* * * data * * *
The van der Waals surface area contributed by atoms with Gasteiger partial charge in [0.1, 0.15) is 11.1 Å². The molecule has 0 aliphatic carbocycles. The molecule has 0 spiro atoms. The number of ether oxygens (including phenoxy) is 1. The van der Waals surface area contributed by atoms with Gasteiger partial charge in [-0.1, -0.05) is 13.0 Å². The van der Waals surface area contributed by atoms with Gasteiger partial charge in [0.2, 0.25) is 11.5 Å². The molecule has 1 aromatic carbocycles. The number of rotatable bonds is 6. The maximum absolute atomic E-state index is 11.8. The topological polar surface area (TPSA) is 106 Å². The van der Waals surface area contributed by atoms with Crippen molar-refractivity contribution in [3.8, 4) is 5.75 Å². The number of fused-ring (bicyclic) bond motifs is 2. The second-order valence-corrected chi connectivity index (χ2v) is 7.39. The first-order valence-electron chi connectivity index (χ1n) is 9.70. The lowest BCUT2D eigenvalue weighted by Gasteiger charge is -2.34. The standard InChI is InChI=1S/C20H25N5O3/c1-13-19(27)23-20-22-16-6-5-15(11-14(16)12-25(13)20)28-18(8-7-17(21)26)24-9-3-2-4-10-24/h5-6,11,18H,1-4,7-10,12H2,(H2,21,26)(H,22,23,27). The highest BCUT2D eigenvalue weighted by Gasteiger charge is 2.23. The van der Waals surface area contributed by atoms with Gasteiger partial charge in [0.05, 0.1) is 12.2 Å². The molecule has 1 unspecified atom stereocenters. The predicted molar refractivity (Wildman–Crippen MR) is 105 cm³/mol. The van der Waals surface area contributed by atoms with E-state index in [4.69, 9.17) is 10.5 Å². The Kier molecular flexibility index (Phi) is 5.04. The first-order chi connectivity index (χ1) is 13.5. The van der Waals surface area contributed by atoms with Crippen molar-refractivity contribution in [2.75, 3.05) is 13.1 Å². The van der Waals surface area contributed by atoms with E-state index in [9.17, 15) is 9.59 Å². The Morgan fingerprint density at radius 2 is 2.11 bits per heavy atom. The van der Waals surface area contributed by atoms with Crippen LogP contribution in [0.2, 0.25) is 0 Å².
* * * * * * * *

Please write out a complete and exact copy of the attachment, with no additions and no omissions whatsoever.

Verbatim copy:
The van der Waals surface area contributed by atoms with Gasteiger partial charge in [0.1, 0.15) is 11.1 Å². The molecule has 0 aliphatic carbocycles. The molecule has 0 spiro atoms. The number of ether oxygens (including phenoxy) is 1. The van der Waals surface area contributed by atoms with Gasteiger partial charge in [-0.1, -0.05) is 13.0 Å². The van der Waals surface area contributed by atoms with Gasteiger partial charge in [0.2, 0.25) is 11.5 Å². The molecule has 1 aromatic carbocycles. The number of rotatable bonds is 6. The maximum absolute atomic E-state index is 11.8. The topological polar surface area (TPSA) is 106 Å². The van der Waals surface area contributed by atoms with Crippen molar-refractivity contribution in [3.8, 4) is 5.75 Å². The number of fused-ring (bicyclic) bond motifs is 2. The second-order valence-corrected chi connectivity index (χ2v) is 7.39. The first-order valence-electron chi connectivity index (χ1n) is 9.70. The lowest BCUT2D eigenvalue weighted by Gasteiger charge is -2.34. The standard InChI is InChI=1S/C20H25N5O3/c1-13-19(27)23-20-22-16-6-5-15(11-14(16)12-25(13)20)28-18(8-7-17(21)26)24-9-3-2-4-10-24/h5-6,11,18H,1-4,7-10,12H2,(H2,21,26)(H,22,23,27). The highest BCUT2D eigenvalue weighted by Gasteiger charge is 2.23. The van der Waals surface area contributed by atoms with Gasteiger partial charge in [0.05, 0.1) is 12.2 Å². The molecule has 1 unspecified atom stereocenters. The predicted molar refractivity (Wildman–Crippen MR) is 105 cm³/mol. The van der Waals surface area contributed by atoms with E-state index in [4.69, 9.17) is 10.5 Å². The Kier molecular flexibility index (Phi) is 5.04. The first-order chi connectivity index (χ1) is 13.5. The van der Waals surface area contributed by atoms with Crippen molar-refractivity contribution in [2.75, 3.05) is 13.1 Å². The van der Waals surface area contributed by atoms with E-state index in [9.17, 15) is 9.59 Å². The Morgan fingerprint density at radius 2 is 2.11 bits per heavy atom. The van der Waals surface area contributed by atoms with Crippen LogP contribution in [0.2, 0.25) is 0 Å².